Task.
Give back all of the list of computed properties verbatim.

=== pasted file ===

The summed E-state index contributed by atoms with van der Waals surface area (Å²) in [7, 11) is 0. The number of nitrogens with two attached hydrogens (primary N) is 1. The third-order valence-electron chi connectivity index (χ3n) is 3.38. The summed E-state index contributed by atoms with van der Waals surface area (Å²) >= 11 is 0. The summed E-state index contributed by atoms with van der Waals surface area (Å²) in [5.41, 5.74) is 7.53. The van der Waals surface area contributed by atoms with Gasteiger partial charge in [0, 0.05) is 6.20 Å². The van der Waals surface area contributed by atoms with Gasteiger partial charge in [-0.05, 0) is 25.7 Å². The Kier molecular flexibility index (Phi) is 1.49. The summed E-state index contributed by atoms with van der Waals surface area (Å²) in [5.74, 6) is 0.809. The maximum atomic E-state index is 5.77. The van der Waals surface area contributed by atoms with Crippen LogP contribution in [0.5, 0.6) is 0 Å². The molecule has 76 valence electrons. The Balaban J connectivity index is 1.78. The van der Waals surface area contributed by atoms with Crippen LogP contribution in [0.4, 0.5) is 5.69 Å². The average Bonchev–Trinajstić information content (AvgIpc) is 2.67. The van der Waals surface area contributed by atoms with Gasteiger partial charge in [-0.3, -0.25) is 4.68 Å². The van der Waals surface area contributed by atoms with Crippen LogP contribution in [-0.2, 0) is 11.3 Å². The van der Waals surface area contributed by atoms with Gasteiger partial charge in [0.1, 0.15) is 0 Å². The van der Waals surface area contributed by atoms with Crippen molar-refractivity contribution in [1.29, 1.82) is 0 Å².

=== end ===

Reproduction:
The summed E-state index contributed by atoms with van der Waals surface area (Å²) in [7, 11) is 0. The number of nitrogens with two attached hydrogens (primary N) is 1. The third-order valence-electron chi connectivity index (χ3n) is 3.38. The summed E-state index contributed by atoms with van der Waals surface area (Å²) >= 11 is 0. The summed E-state index contributed by atoms with van der Waals surface area (Å²) in [5.41, 5.74) is 7.53. The van der Waals surface area contributed by atoms with Gasteiger partial charge in [0, 0.05) is 6.20 Å². The van der Waals surface area contributed by atoms with Gasteiger partial charge in [-0.05, 0) is 25.7 Å². The Kier molecular flexibility index (Phi) is 1.49. The summed E-state index contributed by atoms with van der Waals surface area (Å²) in [5.74, 6) is 0.809. The maximum atomic E-state index is 5.77. The van der Waals surface area contributed by atoms with Crippen LogP contribution in [0.5, 0.6) is 0 Å². The molecule has 76 valence electrons. The Balaban J connectivity index is 1.78. The van der Waals surface area contributed by atoms with Crippen LogP contribution in [0.4, 0.5) is 5.69 Å². The average Bonchev–Trinajstić information content (AvgIpc) is 2.67. The van der Waals surface area contributed by atoms with Gasteiger partial charge in [-0.3, -0.25) is 4.68 Å². The van der Waals surface area contributed by atoms with Crippen LogP contribution in [-0.2, 0) is 11.3 Å². The van der Waals surface area contributed by atoms with Gasteiger partial charge in [0.1, 0.15) is 0 Å². The van der Waals surface area contributed by atoms with Crippen molar-refractivity contribution in [1.29, 1.82) is 0 Å².